SCHOOL BUSING AN ISSUE AGAIN (Illustration) American History African American History Civil Rights Social Studies Ethics Law and Politics Trials

Swann's Way: The School Busing Case and the Supreme Court, by Bernard Schwartz, tells the story of the give-and-take, behind the scenes, as the case of Swann v. Charlotte-Mecklenburg Board of Education made its way through the American court system. Book cover online via Amazon.


As America tried to make her peace with the scars of segregation, schools implemented plans for racial diversity. Swann v Charlotte-Mecklenburg Board of Education had long been a closed case when new events in North Carolina caused it to be reopened.

This time plaintiffs alleged that race-based integration plans discriminate against children who are not black. Three decades after the Supreme Court declared it would

eliminate from the public schools all vestiges of state-imposed segregation...

a new set of plaintiffs (this time white) asserted race-conscious admission policies are discriminatory. In other words, it was alleged that the Swann case has itself become unconstitutional.

William Capacchione filed a lawsuit against the Charlotte-Mecklenburg school system because his daughter was twice-denied admission to the family's school of choice. Plaintiffs, in effect, alleged that integration has been achieved and race-based programs are no longer needed because they now discriminate against white children.

The school system defended by asserting it is NOT fully integrated and should not be released from court-ordered desegregation. In an interesting twist, the attorneys who filed the original Swann case now agree with their former adversary.

Many similar cases are pending throughout the country. In some, courts have relieved schools from court-imposed segregation. To reach that conclusion, however, courts have to find that the school district has become "unitary." In other words, school boards must show they have complied in good faith with court orders and have eliminated traces of illegal segregation.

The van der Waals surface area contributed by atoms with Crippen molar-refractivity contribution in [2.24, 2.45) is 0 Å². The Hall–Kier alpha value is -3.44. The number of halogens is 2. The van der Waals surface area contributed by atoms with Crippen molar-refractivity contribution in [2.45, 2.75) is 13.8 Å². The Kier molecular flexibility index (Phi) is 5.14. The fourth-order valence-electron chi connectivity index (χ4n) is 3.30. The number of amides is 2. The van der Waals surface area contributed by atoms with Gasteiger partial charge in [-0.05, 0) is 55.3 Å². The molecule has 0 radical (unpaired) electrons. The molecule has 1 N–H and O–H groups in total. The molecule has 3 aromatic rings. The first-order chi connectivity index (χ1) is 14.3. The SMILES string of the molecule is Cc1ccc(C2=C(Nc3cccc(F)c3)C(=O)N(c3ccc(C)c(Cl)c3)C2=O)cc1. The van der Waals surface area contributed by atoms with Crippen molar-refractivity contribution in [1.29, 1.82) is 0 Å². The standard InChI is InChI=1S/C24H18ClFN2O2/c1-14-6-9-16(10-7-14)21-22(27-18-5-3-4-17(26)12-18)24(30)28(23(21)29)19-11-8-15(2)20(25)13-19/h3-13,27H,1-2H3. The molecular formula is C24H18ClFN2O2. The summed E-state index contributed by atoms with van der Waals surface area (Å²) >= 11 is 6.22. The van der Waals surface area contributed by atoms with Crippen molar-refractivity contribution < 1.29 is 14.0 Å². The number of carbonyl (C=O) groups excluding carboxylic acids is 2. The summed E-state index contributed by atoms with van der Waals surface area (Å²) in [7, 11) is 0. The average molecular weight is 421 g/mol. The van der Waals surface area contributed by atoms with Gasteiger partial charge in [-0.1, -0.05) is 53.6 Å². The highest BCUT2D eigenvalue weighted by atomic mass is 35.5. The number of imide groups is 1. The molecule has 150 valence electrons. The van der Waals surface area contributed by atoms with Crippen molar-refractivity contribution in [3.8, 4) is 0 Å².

Believing that schools in Charlotte, North Carolina ARE fully integrated, Robert D. Potter, a federal judge, ruled in favor of the Capacchione plaintiffs and against the Board of Education and the Swann plaintiffs.

On its apparent path back to the United States Supreme Court, the matter passed through the 4th Circuit Court of Appeals. During arguments before that court, judges questioned lawyers representing the Capacchione plaintiffs.  Ultimately, the 4th Circuit agreed with Judge Potter—and—the U.S. Supreme Court declined to hear the matter again. 

In short, the Swann case was overturned.

The climate in America is much different now. The turbulent days of marches and demonstrations, for and against busing, are completely unknown by an entire generation. Even people who lived through gut-wrenching days of political unrest, student protest and seemingly endless war in Viet Nam have distant memories of turbulent times.

But ... where the issue of school busing in America ultimately goes, no one can say for sure.

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Author: Carole D. Bos, J.D. 5190stories and lessons created

Original Release: Apr 01, 2001

Updated Last Revision: Jul 19, 2019

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"SCHOOL BUSING AN ISSUE AGAIN" AwesomeStories.com. Apr 01, 2001. Jan 25, 2020.
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